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Midlife Allergies

Dear Dr. Kagen,

I am a 45 year old female. In the last two years I have developed allergies. They are quite severe in June-July. Last year I was tested and found to be allergic to most all grasses, a few trees, a few molds and dogs, cats and dust mites. From watching the pollen counts, I think that grasses give me the most trouble.

Can you give me any understanding why I would come up with allergies out of the blue??? Could they be related to changing hormone levels as I approach Menopause? I have "Pre menopausal Symptoms" at this point. Any hope they will go away, as quickly as they showed up?

Thanks for your time.

Carol H.

Dear Carol,

Thanks for asking about the unexpected onset of grass allergy symptoms in "mid-life".

No one knows exactly why patients begin to have allergy immune reactions at any time in their lives, let alone in their mid-forties. The human immune system is complex. Researchers are beginning to piece together the unknowns. At this moment there is no satisfactory explanation available to you as to why your allergies began now and not ten or twenty years ago.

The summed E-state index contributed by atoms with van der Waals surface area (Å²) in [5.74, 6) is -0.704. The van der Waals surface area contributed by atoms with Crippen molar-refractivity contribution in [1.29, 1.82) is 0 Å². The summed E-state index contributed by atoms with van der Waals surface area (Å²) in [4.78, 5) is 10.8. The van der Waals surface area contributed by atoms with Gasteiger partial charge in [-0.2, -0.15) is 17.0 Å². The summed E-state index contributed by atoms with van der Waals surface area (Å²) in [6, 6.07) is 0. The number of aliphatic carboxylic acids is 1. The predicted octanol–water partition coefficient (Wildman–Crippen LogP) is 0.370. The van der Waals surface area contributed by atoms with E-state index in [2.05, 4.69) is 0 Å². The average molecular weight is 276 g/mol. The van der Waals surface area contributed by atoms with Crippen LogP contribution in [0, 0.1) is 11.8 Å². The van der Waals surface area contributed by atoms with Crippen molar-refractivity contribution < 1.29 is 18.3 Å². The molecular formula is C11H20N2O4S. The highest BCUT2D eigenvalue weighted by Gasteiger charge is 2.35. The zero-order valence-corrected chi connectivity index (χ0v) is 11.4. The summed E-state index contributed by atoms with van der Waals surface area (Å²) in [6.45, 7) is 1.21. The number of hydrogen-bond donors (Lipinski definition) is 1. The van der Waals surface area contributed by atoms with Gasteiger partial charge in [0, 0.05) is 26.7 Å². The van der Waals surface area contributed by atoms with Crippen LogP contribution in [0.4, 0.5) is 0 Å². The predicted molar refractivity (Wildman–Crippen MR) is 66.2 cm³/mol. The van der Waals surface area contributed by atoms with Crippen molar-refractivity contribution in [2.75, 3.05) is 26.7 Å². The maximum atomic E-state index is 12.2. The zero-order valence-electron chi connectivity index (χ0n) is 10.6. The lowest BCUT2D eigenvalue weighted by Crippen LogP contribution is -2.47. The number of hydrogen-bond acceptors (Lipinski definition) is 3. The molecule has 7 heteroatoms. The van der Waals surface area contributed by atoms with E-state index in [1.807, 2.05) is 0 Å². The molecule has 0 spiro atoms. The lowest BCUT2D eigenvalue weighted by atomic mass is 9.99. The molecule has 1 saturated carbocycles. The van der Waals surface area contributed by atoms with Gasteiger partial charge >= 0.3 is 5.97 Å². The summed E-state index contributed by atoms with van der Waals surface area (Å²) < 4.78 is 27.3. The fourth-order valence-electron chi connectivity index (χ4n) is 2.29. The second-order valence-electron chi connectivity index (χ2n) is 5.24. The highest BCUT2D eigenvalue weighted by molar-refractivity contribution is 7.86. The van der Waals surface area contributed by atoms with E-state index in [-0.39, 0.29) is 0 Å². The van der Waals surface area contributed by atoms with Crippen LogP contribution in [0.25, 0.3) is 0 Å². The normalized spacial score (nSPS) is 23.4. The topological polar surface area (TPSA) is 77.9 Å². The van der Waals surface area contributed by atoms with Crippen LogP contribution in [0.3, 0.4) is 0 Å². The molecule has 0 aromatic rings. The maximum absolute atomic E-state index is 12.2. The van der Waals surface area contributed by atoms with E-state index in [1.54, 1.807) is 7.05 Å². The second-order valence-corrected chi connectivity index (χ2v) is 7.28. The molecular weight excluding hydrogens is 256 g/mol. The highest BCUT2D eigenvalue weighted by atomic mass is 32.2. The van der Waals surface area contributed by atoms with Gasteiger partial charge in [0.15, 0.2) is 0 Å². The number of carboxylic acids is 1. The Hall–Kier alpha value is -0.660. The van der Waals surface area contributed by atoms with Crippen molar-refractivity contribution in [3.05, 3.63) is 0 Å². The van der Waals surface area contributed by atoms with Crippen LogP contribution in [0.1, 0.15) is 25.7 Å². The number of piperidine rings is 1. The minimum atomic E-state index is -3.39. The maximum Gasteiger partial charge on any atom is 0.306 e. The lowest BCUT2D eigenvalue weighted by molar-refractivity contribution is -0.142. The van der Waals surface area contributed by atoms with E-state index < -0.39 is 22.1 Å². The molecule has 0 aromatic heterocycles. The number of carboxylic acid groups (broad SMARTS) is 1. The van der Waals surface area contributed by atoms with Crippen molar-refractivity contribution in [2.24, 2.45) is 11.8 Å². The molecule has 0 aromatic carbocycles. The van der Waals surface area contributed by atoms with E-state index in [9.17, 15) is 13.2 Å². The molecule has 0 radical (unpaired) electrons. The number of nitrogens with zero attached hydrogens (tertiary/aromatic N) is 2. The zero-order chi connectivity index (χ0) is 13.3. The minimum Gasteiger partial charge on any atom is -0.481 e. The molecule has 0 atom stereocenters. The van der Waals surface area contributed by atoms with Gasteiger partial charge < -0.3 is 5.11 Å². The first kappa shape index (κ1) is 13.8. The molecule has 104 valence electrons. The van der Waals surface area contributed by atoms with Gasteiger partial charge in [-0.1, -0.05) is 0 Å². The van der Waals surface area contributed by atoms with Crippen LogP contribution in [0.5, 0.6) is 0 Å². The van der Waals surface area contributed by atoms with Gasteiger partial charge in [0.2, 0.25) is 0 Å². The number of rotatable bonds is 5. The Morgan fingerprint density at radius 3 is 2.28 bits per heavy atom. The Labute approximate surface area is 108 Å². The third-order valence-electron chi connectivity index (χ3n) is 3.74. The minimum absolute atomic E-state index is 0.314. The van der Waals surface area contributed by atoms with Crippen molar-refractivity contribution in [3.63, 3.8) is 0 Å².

Why questions are difficult to answer.

What we do know is that allergy can begin at any time in life. Allergy is due to too much production of the antibody called IgE. [See "All About Allergy" section of Allernet.com] The allergy antibodies which are causing you to release too much histamine into your system are directed in part towards grass allergens.

It is important for you to understand that grass like allergens may also be found in specific foods you may be eating such as tomato, potato, onions, oats, wheat, celery, carrots and other grass-like food sources.

Changing hormone levels do play a role in how you feel, but may not have anything to due with how your immune system behaves. Allergy is not due to menopause.

I would encourage you to contact an Allergy Specialist in your area so that you may receive personal responses to you very important and difficult questions about allergy.

I hope this info helps you.

Good luck.

Steve Kagen, M.D.
Allernet.com